Once learning leaders are communicating clearly to executives, take things a step further and ask: How are we explaining leadership development strategy to our leaders? Is it clear and easy to understand?
Results of an informal December LinkedIn poll indicate that companies haven’t mastered this. Based on a sample of 12 leaders, 58 percent rated their company’s leadership development programs as “somewhat” or “very” complicated.
Lisa Collings, senior director of leadership, development and talent at earth-imaging company DigitalGlobe, said “communication about leadership development must be easy to understand. This helps those with potential and interest to understand what it takes.”
2. Give leaders only what they need. Most car owners don’t care how their engine works; they just want to drive. The same goes for leadership development. Learning leaders must adopt a simplicity mindset to assess and grow the capabilities of leaders in their organization. The behaviors associated with effective leadership are already simple.
“Leaders get things done, provide direction and make people feel better about themselves,” said Kurt Kraiger, department of psychology chair at Colorado State University and chief strategy officer at software firm jobZology.
Following that logic, if the core behaviors associated with successful leaders are consistent, learning leaders must ensure integration across programs. Xcel Energy’s Chapman said: “We can’t tell our first-level leaders one thing, our middle managers another and our senior leaders another.”
For example, if an organization trains mid-level leaders on delegation but does not provide similar skills to front-line leaders, front-line leaders could face a conundrum if they don’t have the capability to downwardly delegate to level their workload as their managers empower them to own more projects.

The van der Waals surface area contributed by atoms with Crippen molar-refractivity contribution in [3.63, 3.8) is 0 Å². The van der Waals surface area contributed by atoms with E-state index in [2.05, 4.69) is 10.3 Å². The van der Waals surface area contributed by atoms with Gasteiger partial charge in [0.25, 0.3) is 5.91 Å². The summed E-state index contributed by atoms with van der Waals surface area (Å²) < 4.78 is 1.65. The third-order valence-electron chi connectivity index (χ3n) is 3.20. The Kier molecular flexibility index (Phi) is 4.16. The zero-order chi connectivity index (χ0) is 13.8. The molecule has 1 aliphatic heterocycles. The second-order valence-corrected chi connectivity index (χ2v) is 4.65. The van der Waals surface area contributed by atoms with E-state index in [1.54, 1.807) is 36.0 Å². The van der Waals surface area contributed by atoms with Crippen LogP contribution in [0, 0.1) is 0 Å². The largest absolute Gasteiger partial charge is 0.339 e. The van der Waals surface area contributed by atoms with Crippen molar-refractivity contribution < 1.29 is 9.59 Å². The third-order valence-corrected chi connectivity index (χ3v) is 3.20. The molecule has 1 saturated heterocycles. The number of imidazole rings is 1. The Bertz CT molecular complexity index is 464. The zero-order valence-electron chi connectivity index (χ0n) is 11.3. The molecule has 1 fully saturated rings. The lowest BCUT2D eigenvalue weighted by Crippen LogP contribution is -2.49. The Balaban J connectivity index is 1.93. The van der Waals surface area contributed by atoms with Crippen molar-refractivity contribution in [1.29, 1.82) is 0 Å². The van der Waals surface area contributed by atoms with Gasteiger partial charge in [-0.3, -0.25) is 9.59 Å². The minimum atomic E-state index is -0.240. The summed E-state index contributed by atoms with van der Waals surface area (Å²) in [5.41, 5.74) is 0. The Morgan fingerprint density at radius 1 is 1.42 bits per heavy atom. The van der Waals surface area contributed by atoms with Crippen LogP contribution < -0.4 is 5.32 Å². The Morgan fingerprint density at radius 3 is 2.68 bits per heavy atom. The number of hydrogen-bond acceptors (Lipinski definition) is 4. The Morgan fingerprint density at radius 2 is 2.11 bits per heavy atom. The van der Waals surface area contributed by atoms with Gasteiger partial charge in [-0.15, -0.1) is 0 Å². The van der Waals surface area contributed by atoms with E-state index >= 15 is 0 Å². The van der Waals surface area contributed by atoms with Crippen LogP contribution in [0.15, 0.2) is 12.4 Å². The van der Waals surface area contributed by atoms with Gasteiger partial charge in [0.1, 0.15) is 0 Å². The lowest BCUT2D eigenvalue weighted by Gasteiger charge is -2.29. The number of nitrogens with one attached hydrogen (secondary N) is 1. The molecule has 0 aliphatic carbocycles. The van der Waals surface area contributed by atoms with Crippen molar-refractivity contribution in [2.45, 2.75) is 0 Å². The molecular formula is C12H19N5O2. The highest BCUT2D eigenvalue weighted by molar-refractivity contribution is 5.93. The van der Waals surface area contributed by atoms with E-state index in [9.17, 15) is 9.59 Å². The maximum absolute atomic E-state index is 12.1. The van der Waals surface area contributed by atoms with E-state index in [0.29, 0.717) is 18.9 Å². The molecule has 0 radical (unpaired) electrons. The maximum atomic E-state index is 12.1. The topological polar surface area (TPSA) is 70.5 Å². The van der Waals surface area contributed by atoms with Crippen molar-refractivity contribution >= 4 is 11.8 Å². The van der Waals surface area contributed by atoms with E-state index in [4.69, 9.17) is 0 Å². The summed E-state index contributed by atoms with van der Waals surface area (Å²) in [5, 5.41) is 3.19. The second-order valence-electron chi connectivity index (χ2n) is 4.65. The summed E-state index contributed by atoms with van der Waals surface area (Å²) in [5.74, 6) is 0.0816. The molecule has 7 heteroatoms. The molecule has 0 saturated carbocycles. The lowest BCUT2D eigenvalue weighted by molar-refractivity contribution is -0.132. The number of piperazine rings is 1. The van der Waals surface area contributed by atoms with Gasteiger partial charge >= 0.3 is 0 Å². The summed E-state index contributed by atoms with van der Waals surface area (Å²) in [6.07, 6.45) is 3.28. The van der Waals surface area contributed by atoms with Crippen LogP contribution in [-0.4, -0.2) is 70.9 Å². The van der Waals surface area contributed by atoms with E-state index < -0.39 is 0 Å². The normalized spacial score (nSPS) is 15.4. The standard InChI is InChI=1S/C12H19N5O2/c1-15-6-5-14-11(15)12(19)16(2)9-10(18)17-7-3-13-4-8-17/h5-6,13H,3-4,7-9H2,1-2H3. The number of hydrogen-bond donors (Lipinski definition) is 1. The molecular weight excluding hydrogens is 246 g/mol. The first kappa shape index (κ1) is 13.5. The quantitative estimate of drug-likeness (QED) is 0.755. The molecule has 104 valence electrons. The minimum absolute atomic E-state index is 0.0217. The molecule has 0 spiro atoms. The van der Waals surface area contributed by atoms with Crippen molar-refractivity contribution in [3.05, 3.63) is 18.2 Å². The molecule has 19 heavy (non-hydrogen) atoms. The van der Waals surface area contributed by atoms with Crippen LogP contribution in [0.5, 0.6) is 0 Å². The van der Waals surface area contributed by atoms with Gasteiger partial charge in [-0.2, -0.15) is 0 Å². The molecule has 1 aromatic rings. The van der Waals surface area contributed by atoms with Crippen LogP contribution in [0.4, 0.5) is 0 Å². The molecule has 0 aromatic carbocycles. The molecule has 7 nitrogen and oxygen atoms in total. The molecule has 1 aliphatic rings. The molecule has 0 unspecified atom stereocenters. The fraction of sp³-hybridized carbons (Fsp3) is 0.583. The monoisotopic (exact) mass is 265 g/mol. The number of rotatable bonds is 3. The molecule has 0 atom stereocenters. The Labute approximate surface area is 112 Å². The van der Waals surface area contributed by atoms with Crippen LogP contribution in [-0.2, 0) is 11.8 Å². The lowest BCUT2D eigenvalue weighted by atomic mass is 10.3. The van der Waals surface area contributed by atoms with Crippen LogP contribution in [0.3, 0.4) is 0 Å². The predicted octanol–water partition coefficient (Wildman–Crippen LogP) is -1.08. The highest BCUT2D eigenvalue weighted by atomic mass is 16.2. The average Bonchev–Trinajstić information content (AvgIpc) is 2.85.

It’s like how one might feel when cleaning out a garage: a sense of accomplishment and ability to quickly find what’s useful and necessary. A 2011 Quarterly Journal of Experimental Psychology study illustrates the psychological benefits of de-cluttering, finding that participants who were able to tune out irrelevant information showed clearer thinking and improved memory.
At least quarterly, learning leaders should stack their leadership development strategy against current development activities. For each development program, ask: “Is this measurably contributing to our strategy?”
This may feel politically risky because it may involve cutting sacred cow or legacy programs.
Either way, the message is clear: if a program isn’t executing on the company’s leadership development strategy, cut it. One de-cluttering opportunity can often be found in organizational competency models.
According to talent acquisition firm Korn/Ferry, about three-fourths of companies use them. They are believed to identify unique behaviors required for success. But a 2011 Center for Creative Leadership report questions the value of competency models in identifying unique behaviors.
In lieu of competency models, Lobo suggests defining specific behaviors. “For store managers [at Sports Authority], it’s their ability to reinforce customer service standards in their associates,” he said. “That doesn’t sound cool. It’s long and quite tactical. But we knew these customer service standards worked. We implemented it. Our sales increased within a month.”